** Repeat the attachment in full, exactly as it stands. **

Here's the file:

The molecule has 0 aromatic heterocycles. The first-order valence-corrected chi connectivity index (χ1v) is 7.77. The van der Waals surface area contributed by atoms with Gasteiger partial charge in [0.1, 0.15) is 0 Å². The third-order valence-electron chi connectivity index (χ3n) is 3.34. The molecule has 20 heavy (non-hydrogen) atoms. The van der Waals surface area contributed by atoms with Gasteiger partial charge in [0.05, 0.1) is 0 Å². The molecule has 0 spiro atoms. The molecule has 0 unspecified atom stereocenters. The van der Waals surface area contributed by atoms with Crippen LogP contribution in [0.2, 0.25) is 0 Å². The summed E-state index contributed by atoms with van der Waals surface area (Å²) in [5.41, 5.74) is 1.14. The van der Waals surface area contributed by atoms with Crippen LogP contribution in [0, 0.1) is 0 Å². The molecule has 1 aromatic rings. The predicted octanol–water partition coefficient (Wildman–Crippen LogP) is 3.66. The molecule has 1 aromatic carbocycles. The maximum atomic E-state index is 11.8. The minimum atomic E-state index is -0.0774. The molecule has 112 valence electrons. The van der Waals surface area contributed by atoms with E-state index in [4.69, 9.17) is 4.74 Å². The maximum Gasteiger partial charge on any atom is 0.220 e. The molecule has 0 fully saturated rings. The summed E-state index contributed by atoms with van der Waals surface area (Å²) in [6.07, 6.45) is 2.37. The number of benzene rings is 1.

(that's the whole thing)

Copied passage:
The molecule has 0 aromatic heterocycles. The first-order valence-corrected chi connectivity index (χ1v) is 7.77. The van der Waals surface area contributed by atoms with Gasteiger partial charge in [0.1, 0.15) is 0 Å². The third-order valence-electron chi connectivity index (χ3n) is 3.34. The molecule has 20 heavy (non-hydrogen) atoms. The van der Waals surface area contributed by atoms with Gasteiger partial charge in [0.05, 0.1) is 0 Å². The molecule has 0 spiro atoms. The molecule has 0 unspecified atom stereocenters. The van der Waals surface area contributed by atoms with Crippen LogP contribution in [0.2, 0.25) is 0 Å². The summed E-state index contributed by atoms with van der Waals surface area (Å²) in [5.41, 5.74) is 1.14. The van der Waals surface area contributed by atoms with Crippen LogP contribution in [0, 0.1) is 0 Å². The molecule has 1 aromatic rings. The predicted octanol–water partition coefficient (Wildman–Crippen LogP) is 3.66. The molecule has 1 aromatic carbocycles. The maximum atomic E-state index is 11.8. The minimum atomic E-state index is -0.0774. The molecule has 112 valence electrons. The van der Waals surface area contributed by atoms with E-state index in [4.69, 9.17) is 4.74 Å². The maximum Gasteiger partial charge on any atom is 0.220 e. The molecule has 0 fully saturated rings. The summed E-state index contributed by atoms with van der Waals surface area (Å²) in [6.07, 6.45) is 2.37. The number of benzene rings is 1.